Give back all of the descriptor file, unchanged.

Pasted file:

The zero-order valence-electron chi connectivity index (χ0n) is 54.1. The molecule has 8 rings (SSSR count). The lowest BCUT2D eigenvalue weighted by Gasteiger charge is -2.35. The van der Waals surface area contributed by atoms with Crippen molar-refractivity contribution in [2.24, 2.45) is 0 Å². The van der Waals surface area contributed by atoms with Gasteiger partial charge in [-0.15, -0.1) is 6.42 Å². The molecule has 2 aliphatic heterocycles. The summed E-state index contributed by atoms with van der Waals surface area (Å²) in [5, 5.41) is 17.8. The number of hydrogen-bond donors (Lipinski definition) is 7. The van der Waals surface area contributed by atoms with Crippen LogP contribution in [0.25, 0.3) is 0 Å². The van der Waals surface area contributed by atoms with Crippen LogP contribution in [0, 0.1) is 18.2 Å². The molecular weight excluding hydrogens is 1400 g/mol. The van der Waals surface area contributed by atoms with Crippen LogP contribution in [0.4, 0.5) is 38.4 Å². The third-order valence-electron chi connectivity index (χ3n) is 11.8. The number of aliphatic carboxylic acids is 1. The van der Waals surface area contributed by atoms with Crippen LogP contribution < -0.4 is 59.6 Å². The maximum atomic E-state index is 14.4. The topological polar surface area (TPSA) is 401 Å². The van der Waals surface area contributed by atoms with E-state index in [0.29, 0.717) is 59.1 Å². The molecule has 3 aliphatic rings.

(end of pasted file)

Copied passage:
The zero-order valence-electron chi connectivity index (χ0n) is 54.1. The molecule has 8 rings (SSSR count). The lowest BCUT2D eigenvalue weighted by Gasteiger charge is -2.35. The van der Waals surface area contributed by atoms with Crippen molar-refractivity contribution in [2.24, 2.45) is 0 Å². The van der Waals surface area contributed by atoms with Gasteiger partial charge in [-0.15, -0.1) is 6.42 Å². The molecule has 2 aliphatic heterocycles. The summed E-state index contributed by atoms with van der Waals surface area (Å²) in [5, 5.41) is 17.8. The number of hydrogen-bond donors (Lipinski definition) is 7. The van der Waals surface area contributed by atoms with Crippen LogP contribution in [0.25, 0.3) is 0 Å². The van der Waals surface area contributed by atoms with Crippen LogP contribution in [0, 0.1) is 18.2 Å². The molecular weight excluding hydrogens is 1400 g/mol. The van der Waals surface area contributed by atoms with Crippen LogP contribution in [0.4, 0.5) is 38.4 Å². The third-order valence-electron chi connectivity index (χ3n) is 11.8. The number of aliphatic carboxylic acids is 1. The van der Waals surface area contributed by atoms with Crippen LogP contribution < -0.4 is 59.6 Å². The maximum atomic E-state index is 14.4. The topological polar surface area (TPSA) is 401 Å². The van der Waals surface area contributed by atoms with E-state index in [0.29, 0.717) is 59.1 Å². The molecule has 3 aliphatic rings.